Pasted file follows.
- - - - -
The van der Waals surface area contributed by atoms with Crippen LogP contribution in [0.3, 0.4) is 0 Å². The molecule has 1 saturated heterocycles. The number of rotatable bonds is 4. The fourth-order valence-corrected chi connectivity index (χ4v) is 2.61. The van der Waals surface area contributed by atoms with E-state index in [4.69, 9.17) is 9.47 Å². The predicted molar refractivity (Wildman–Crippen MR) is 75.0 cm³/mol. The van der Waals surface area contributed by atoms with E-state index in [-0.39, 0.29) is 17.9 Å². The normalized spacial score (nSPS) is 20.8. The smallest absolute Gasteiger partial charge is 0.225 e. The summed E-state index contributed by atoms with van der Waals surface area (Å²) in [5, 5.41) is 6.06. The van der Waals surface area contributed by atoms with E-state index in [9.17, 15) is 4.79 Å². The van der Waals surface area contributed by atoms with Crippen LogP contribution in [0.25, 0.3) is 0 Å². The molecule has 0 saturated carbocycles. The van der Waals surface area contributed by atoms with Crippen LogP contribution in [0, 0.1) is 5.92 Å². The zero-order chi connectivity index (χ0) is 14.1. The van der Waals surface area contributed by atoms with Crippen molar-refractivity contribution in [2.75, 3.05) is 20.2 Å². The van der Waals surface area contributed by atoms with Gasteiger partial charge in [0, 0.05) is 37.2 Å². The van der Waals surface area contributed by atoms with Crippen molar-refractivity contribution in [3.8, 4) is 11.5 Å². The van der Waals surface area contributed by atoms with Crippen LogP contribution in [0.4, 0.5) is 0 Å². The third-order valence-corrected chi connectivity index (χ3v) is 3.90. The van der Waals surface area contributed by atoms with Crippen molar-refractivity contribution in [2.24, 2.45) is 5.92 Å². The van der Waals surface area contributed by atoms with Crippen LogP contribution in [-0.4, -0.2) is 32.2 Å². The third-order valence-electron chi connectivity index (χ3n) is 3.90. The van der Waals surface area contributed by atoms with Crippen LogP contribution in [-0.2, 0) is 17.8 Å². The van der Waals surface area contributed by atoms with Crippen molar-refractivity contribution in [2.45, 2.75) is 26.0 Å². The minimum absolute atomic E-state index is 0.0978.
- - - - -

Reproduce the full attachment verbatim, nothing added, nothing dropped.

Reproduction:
The van der Waals surface area contributed by atoms with Crippen LogP contribution in [0.3, 0.4) is 0 Å². The molecule has 1 saturated heterocycles. The number of rotatable bonds is 4. The fourth-order valence-corrected chi connectivity index (χ4v) is 2.61. The van der Waals surface area contributed by atoms with E-state index in [4.69, 9.17) is 9.47 Å². The predicted molar refractivity (Wildman–Crippen MR) is 75.0 cm³/mol. The van der Waals surface area contributed by atoms with E-state index in [-0.39, 0.29) is 17.9 Å². The normalized spacial score (nSPS) is 20.8. The smallest absolute Gasteiger partial charge is 0.225 e. The summed E-state index contributed by atoms with van der Waals surface area (Å²) in [5, 5.41) is 6.06. The van der Waals surface area contributed by atoms with E-state index in [9.17, 15) is 4.79 Å². The van der Waals surface area contributed by atoms with Crippen LogP contribution in [0.25, 0.3) is 0 Å². The molecule has 0 saturated carbocycles. The van der Waals surface area contributed by atoms with Crippen LogP contribution in [0, 0.1) is 5.92 Å². The zero-order chi connectivity index (χ0) is 14.1. The van der Waals surface area contributed by atoms with Crippen molar-refractivity contribution in [2.75, 3.05) is 20.2 Å². The van der Waals surface area contributed by atoms with Gasteiger partial charge in [0, 0.05) is 37.2 Å². The van der Waals surface area contributed by atoms with Crippen molar-refractivity contribution in [3.8, 4) is 11.5 Å². The van der Waals surface area contributed by atoms with Crippen LogP contribution in [0.4, 0.5) is 0 Å². The third-order valence-corrected chi connectivity index (χ3v) is 3.90. The van der Waals surface area contributed by atoms with Crippen molar-refractivity contribution in [2.24, 2.45) is 5.92 Å². The van der Waals surface area contributed by atoms with Crippen LogP contribution in [-0.4, -0.2) is 32.2 Å². The third-order valence-electron chi connectivity index (χ3n) is 3.90. The van der Waals surface area contributed by atoms with Crippen LogP contribution in [-0.2, 0) is 17.8 Å². The van der Waals surface area contributed by atoms with Crippen molar-refractivity contribution in [2.45, 2.75) is 26.0 Å². The minimum absolute atomic E-state index is 0.0978.